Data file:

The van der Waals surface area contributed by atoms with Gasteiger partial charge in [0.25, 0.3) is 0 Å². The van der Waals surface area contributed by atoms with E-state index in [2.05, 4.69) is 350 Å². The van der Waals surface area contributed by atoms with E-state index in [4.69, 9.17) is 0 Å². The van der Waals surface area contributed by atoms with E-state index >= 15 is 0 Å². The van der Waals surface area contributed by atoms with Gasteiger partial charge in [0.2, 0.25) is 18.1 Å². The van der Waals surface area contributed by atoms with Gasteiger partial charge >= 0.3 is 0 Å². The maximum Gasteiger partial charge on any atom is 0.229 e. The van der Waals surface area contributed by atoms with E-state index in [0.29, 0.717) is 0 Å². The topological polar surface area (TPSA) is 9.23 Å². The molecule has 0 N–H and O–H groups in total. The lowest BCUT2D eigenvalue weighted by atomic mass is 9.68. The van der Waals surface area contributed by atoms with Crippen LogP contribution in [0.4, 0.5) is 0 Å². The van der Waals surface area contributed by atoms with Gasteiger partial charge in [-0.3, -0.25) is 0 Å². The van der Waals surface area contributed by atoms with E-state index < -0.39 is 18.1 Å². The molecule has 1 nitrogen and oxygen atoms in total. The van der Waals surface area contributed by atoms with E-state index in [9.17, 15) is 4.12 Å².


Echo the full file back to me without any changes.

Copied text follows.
The van der Waals surface area contributed by atoms with Gasteiger partial charge in [0.25, 0.3) is 0 Å². The van der Waals surface area contributed by atoms with E-state index in [2.05, 4.69) is 350 Å². The van der Waals surface area contributed by atoms with E-state index in [4.69, 9.17) is 0 Å². The van der Waals surface area contributed by atoms with E-state index >= 15 is 0 Å². The van der Waals surface area contributed by atoms with Gasteiger partial charge in [0.2, 0.25) is 18.1 Å². The van der Waals surface area contributed by atoms with Gasteiger partial charge >= 0.3 is 0 Å². The maximum Gasteiger partial charge on any atom is 0.229 e. The van der Waals surface area contributed by atoms with E-state index in [0.29, 0.717) is 0 Å². The topological polar surface area (TPSA) is 9.23 Å². The molecule has 0 N–H and O–H groups in total. The lowest BCUT2D eigenvalue weighted by atomic mass is 9.68. The van der Waals surface area contributed by atoms with Crippen LogP contribution in [0.4, 0.5) is 0 Å². The van der Waals surface area contributed by atoms with Gasteiger partial charge in [-0.3, -0.25) is 0 Å². The van der Waals surface area contributed by atoms with E-state index < -0.39 is 18.1 Å². The molecule has 1 nitrogen and oxygen atoms in total. The van der Waals surface area contributed by atoms with E-state index in [9.17, 15) is 4.12 Å².